Christians in North Korea have told Christian charity Open Doors that they expect to face even more persecution in 2019.
This comes as US President Donald Trump announced in his State of the Union Speech on Tuesday that he will be meeting the secretive state’s leader this month about the country’s nuclear weapons programme.
Trump told the media that he raised human rights abuses in private with Kim Jong-un during their historic summit in June 2018 and it was hoped by many that this would result in Christians there being treated better.
However, local sources have told Open Doors that there are many signs that persecution is actually getting worse.
They claim there has been an increased number of arrests and abductions of South Korean and Chinese Korean Christians and missionaries in China.
They said border control has been tightened, harsher punishments have been introduced for North Korean citizens who are repatriated from China, and there has been an increased effort by the North Korean government to eliminate Christian evangelism.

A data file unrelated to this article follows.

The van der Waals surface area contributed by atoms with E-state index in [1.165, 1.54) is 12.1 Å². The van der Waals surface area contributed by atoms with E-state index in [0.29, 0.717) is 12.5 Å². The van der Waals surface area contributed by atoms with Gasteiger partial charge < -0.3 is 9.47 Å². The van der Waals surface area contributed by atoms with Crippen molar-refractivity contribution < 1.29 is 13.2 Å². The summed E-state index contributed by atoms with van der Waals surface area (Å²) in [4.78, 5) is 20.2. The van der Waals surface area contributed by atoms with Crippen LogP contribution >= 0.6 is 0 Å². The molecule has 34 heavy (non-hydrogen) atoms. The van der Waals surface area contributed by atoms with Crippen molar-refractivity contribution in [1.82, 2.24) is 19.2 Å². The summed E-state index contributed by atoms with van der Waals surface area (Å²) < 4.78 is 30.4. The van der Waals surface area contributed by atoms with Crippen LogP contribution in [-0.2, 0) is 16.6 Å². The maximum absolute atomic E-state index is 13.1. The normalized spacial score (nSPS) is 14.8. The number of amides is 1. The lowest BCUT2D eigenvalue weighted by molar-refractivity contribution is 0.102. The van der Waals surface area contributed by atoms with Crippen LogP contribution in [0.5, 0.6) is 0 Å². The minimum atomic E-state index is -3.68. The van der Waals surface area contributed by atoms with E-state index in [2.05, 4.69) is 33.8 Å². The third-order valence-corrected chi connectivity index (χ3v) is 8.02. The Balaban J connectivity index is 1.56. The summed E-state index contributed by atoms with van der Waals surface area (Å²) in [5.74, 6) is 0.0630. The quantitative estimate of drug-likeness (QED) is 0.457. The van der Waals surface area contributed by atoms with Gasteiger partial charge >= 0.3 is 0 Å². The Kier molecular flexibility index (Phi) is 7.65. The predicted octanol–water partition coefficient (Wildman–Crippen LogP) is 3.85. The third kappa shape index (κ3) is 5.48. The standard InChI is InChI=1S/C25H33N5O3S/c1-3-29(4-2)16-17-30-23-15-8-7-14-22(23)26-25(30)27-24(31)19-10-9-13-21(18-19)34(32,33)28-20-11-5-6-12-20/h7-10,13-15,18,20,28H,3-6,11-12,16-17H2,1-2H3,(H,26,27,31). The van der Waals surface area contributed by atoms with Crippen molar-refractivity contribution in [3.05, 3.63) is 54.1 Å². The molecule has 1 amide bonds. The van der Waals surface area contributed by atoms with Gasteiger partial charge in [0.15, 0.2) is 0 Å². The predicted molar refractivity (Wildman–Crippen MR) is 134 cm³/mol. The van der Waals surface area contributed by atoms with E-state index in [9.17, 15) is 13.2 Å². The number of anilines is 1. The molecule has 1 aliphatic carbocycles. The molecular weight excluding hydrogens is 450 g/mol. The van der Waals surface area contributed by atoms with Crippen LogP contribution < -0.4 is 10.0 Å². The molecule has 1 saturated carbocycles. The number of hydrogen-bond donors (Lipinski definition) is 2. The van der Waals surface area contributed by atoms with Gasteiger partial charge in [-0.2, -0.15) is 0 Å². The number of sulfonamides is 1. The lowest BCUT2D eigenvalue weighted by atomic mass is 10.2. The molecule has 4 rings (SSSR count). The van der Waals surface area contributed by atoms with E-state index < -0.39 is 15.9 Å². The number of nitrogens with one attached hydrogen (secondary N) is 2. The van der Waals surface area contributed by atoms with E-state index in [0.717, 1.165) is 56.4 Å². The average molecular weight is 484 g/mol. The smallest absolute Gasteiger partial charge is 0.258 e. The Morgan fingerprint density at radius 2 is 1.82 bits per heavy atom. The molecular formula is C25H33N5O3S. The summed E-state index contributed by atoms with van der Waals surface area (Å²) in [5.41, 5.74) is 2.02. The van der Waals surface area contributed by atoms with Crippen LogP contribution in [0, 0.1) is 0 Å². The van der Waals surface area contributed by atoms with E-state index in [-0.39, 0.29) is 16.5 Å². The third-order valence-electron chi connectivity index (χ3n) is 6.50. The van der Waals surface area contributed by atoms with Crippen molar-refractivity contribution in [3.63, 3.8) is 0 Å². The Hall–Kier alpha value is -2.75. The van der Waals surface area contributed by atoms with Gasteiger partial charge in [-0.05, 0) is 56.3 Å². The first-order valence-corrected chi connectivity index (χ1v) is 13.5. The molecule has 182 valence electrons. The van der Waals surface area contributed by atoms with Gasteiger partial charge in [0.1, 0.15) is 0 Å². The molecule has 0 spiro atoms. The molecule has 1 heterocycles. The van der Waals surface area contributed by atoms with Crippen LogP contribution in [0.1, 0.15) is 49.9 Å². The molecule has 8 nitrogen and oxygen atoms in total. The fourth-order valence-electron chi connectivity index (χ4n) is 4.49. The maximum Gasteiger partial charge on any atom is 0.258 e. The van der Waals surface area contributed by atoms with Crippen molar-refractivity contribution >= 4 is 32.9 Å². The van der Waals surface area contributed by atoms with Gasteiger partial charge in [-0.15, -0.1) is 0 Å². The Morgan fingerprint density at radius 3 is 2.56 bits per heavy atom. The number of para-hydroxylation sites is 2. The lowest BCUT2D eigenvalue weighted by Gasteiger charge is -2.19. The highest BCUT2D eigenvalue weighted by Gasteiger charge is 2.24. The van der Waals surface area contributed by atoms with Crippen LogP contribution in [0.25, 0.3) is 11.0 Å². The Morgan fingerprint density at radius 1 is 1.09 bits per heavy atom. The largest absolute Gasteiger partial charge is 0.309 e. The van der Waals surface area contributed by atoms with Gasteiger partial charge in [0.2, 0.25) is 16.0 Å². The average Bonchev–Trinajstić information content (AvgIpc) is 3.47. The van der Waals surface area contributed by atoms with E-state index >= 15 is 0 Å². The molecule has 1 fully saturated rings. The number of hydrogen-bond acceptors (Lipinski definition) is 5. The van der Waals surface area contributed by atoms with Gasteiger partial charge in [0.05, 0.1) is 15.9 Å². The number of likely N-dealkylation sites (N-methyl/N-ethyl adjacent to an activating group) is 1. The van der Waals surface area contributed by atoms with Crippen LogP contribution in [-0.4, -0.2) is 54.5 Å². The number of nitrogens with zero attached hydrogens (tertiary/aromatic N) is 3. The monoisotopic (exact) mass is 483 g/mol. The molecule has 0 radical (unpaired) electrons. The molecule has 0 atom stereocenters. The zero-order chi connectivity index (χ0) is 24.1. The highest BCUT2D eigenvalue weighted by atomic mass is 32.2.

Joo Eun, a North Korean who now lives in South Korea, told the charity: “One day the food distribution simply stopped. We didn’t receive anything anymore.
“The government gave us the advice to go into the mountains, pluck grass and make soup with some salt. It tasted really awful, very bitter.”
Open Doors’ underground workers smuggle food to help keep 60,000 North Korean Christians alive each month, along with medicines, winter clothes, boots and blankets.
There are between 200,000 and 400,000 Christians in North Korea. However, it’s difficult to get an exact figure, as Christians in North Korea must keep their faith completely secret.
Open Doors estimate between 50,000 and 70,000 Christians are imprisoned in labour camps – simply for their faith.
North Korea is ranked 1st on Open Door’s World Watch List where believers receive the worst treatment.